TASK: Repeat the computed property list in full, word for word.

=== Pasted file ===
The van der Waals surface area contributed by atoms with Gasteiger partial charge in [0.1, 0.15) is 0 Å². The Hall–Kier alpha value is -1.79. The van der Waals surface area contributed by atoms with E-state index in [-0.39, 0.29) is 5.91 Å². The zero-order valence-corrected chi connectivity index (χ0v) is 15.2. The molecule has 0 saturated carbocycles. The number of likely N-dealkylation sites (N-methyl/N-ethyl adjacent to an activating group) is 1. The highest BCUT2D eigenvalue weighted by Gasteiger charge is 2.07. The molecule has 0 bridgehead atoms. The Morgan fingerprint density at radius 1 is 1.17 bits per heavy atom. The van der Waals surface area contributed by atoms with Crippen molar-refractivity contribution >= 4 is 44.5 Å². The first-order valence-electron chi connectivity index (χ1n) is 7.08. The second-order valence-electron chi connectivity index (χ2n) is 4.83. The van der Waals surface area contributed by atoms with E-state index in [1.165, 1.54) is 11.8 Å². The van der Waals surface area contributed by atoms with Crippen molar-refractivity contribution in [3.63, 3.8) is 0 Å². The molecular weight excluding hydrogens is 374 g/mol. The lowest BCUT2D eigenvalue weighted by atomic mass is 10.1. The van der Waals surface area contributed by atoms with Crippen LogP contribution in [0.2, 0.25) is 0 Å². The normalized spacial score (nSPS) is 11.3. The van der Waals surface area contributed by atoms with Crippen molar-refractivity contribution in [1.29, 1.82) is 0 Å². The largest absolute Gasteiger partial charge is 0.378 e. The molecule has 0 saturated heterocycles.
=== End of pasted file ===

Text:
The van der Waals surface area contributed by atoms with Gasteiger partial charge in [0.1, 0.15) is 0 Å². The Hall–Kier alpha value is -1.79. The van der Waals surface area contributed by atoms with E-state index in [-0.39, 0.29) is 5.91 Å². The zero-order valence-corrected chi connectivity index (χ0v) is 15.2. The molecule has 0 saturated carbocycles. The number of likely N-dealkylation sites (N-methyl/N-ethyl adjacent to an activating group) is 1. The highest BCUT2D eigenvalue weighted by Gasteiger charge is 2.07. The molecule has 0 bridgehead atoms. The Morgan fingerprint density at radius 1 is 1.17 bits per heavy atom. The van der Waals surface area contributed by atoms with Crippen molar-refractivity contribution >= 4 is 44.5 Å². The first-order valence-electron chi connectivity index (χ1n) is 7.08. The second-order valence-electron chi connectivity index (χ2n) is 4.83. The van der Waals surface area contributed by atoms with E-state index in [1.165, 1.54) is 11.8 Å². The van der Waals surface area contributed by atoms with Crippen molar-refractivity contribution in [3.63, 3.8) is 0 Å². The molecular weight excluding hydrogens is 374 g/mol. The lowest BCUT2D eigenvalue weighted by atomic mass is 10.1. The van der Waals surface area contributed by atoms with Crippen LogP contribution in [0.2, 0.25) is 0 Å². The normalized spacial score (nSPS) is 11.3. The van der Waals surface area contributed by atoms with Crippen molar-refractivity contribution in [1.29, 1.82) is 0 Å². The largest absolute Gasteiger partial charge is 0.378 e. The molecule has 0 saturated heterocycles.